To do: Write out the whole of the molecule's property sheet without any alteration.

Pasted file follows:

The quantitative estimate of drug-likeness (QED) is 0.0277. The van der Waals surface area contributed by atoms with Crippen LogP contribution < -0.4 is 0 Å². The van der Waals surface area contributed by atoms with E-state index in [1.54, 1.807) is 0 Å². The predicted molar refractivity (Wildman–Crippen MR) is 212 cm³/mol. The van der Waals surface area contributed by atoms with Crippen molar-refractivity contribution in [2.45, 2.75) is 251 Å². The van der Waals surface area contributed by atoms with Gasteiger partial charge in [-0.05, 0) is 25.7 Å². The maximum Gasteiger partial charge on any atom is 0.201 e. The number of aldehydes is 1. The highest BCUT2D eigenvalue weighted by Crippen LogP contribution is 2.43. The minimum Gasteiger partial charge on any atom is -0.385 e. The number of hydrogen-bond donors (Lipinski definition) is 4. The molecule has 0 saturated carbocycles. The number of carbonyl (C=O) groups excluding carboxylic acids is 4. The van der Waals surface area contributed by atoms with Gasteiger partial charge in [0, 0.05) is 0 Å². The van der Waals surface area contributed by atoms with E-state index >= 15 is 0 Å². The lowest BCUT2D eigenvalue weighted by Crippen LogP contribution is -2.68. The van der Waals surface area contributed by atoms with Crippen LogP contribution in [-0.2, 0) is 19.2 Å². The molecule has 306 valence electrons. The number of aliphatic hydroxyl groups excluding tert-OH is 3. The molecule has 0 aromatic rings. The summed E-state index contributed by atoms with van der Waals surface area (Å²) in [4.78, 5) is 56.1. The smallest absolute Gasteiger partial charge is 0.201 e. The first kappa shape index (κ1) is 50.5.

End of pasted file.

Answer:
The quantitative estimate of drug-likeness (QED) is 0.0277. The van der Waals surface area contributed by atoms with Crippen LogP contribution < -0.4 is 0 Å². The van der Waals surface area contributed by atoms with E-state index in [1.54, 1.807) is 0 Å². The predicted molar refractivity (Wildman–Crippen MR) is 212 cm³/mol. The van der Waals surface area contributed by atoms with Crippen molar-refractivity contribution in [2.45, 2.75) is 251 Å². The van der Waals surface area contributed by atoms with Gasteiger partial charge in [-0.05, 0) is 25.7 Å². The maximum Gasteiger partial charge on any atom is 0.201 e. The number of aldehydes is 1. The highest BCUT2D eigenvalue weighted by Crippen LogP contribution is 2.43. The minimum Gasteiger partial charge on any atom is -0.385 e. The number of hydrogen-bond donors (Lipinski definition) is 4. The molecule has 0 saturated carbocycles. The number of carbonyl (C=O) groups excluding carboxylic acids is 4. The van der Waals surface area contributed by atoms with Gasteiger partial charge in [0, 0.05) is 0 Å². The van der Waals surface area contributed by atoms with E-state index >= 15 is 0 Å². The lowest BCUT2D eigenvalue weighted by Crippen LogP contribution is -2.68. The van der Waals surface area contributed by atoms with Crippen LogP contribution in [-0.2, 0) is 19.2 Å². The molecule has 306 valence electrons. The number of aliphatic hydroxyl groups excluding tert-OH is 3. The molecule has 0 aromatic rings. The summed E-state index contributed by atoms with van der Waals surface area (Å²) in [4.78, 5) is 56.1. The smallest absolute Gasteiger partial charge is 0.201 e. The first kappa shape index (κ1) is 50.5.